Papua New Guinea is an inspiring and stunning country. Working together with these incredibly talented weavers, the relationships we have built on trust and deep friendship over the past almost 10 years is the most special part. I love our annual journeys there. We get to see first hand the impact that the sales of the Bilum have, we listen to their stories and really understand their needs. The country has become like a second home and the weavers, like family. 

If there was something you could change today for young women globally, what would it be?

I think it is important to look back to our ancestors. In PNG, the women place great emphasis on supporting each other and uplifting each other. Every young woman deserves the right to be educated, economically empowered and independent.

What advice would you give to other women wanting to give back to the world? 

One common theme that we like to talk about is the idea of allyship – of being among equals. This involved building a dedicated team and working together to achieve positive outcomes for the community, supporting each other as we go. To do that you need to value the importance of listening and you need to have great hope and passion for the cause. With Flo guiding us, we have been able to support communities via different initiatives – there is always a community-driven approach behind what we do, which in turn empowers the women in making change. We share a single mission on the journey together.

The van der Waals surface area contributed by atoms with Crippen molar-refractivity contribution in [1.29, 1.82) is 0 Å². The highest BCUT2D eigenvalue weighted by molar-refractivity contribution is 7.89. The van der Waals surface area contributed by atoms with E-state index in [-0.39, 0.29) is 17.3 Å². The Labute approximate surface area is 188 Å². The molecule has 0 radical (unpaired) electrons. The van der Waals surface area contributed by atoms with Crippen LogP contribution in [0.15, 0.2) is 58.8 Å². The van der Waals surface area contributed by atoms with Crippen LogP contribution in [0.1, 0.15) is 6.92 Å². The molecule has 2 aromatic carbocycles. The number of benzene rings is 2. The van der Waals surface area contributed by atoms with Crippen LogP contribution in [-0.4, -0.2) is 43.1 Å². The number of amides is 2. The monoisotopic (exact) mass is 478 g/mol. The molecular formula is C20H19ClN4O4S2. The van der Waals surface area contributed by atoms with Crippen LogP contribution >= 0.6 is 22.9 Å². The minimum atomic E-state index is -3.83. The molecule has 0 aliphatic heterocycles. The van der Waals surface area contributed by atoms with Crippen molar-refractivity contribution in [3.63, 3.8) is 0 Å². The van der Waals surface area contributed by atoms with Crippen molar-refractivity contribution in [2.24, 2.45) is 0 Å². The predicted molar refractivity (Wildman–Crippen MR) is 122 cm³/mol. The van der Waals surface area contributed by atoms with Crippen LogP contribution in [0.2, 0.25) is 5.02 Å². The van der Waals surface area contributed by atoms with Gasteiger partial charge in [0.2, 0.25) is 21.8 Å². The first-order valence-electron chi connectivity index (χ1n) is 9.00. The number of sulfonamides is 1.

What is the most rewarding part of your job?

The impact that we have had on the women and their families. Also, there is something very special and rewarding about seeing someone wearing a Bilum. Just knowing how much love has gone into making it and what a massive effect it has had on that woman’s life. 

What’s on the cards for 2024?

We are excited to be taking a team to meet with Lina and the remote communities along the Sepik River. We are hosting monthly events at our beautiful new store in Paddington, New South Wales. And we have a few exciting new collections launching, which will really showcase the weaver’s creativity and innovation.


We may earn a commission if you buy something from any affiliate links on our site.

You May Also Like

Any Questions or Tips to add?

Leave a Reply

Your email address will not be published. Required fields are marked *